When you are losing (or have lost) your short-term memory, conversation is both difficult and confusing. I can see that it takes some time for my mum to engage when she hasn’t had any conversation for a while. It is like she has to come out of her daze and make a real effort to focus on what is being said and respond appropriately. When she has been talking for a while her ability to converse improves dramatically. Mostly what helps her engage in conversation is talking about things that happened in the distant past, or particularly singing songs from the past.
I would set RITA to engage me in conversation throughout the day to maintain fluency of communication and comprehension. I recognise that I would have to put information into RITA’s database about my past history and preferences to enable this conversation to be relevant and meaningful for me.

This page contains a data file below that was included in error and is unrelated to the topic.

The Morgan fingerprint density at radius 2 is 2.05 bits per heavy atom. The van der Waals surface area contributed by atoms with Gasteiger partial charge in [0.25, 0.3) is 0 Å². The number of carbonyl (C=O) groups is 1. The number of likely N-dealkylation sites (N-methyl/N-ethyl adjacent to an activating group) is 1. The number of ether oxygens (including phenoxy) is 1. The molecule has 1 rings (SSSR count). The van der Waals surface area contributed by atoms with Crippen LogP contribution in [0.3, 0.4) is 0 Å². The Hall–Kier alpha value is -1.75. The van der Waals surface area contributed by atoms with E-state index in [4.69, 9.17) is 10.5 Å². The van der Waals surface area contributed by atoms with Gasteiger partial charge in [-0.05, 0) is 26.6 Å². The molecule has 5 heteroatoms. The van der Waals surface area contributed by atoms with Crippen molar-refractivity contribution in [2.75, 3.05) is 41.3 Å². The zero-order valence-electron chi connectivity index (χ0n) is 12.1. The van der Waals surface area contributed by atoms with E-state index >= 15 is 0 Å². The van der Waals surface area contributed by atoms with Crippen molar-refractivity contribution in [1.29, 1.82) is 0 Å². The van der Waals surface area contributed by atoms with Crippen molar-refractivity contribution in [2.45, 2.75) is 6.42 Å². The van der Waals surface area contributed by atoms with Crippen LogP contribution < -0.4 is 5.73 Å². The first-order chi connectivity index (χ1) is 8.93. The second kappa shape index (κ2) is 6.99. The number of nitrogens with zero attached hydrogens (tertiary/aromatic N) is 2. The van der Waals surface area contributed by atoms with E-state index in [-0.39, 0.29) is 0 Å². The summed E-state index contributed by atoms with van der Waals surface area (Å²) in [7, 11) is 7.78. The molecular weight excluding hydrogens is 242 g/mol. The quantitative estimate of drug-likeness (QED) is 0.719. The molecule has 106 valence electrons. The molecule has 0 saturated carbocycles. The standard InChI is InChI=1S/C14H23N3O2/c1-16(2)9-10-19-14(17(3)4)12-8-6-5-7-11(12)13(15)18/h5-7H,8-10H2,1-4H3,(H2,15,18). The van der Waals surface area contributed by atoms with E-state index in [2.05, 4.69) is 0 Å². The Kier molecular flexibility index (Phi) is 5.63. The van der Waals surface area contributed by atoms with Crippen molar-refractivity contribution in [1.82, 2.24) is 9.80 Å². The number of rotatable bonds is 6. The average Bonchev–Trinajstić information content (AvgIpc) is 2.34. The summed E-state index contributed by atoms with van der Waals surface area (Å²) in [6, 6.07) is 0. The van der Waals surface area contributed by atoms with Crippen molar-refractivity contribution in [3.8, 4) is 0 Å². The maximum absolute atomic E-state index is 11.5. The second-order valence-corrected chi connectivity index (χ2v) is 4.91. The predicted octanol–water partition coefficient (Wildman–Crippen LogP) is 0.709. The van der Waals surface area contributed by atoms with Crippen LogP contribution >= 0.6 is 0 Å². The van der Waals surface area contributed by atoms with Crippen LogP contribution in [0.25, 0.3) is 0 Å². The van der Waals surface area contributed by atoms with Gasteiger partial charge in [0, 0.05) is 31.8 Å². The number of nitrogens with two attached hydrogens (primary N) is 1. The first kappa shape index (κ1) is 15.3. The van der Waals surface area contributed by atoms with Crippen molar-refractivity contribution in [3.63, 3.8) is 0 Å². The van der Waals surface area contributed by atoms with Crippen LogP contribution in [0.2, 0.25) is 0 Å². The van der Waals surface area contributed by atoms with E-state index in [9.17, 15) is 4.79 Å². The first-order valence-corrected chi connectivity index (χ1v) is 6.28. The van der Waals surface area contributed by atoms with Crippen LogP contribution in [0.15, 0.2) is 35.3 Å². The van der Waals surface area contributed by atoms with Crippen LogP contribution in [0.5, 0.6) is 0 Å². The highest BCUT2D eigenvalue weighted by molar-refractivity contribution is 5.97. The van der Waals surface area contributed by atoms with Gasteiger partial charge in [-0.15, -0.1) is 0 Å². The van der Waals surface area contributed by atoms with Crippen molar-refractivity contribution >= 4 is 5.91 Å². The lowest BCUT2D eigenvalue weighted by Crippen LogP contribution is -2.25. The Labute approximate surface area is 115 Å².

For me the reasons for developing Rita are personal.
We are a very close family and all loved my mum dearly. She enjoyed our successes and mopped away the tears at the failures. This picture was taken prior to my PhD ceremony. She was so proud.
When she had her first stroke the whole family looked after her. For us as a family, Rita would have been a fantastic tool to have co-ordinated information between carers who came in 3x a day, health staff including the stroke nurse who visited weekly, her GP and the out of hours GP as well as the warden in the assisted living accommodation she was in.
She would have loved the idea of Rita and for me it is a practical dedication to her memory.
My father in law had a stroke which left him unable to talk and walk. He was a very talented and practical man and for him the most poignant part of his life was his time in the Royal Air Corps. For him Rita would have been an amazing repository for information to jog his memory of these special times, including where he was posted and the aircraft he was involved with. Undoubtedly his Rita avatar would have had to have looked like his wife Anne, who he adored to the end.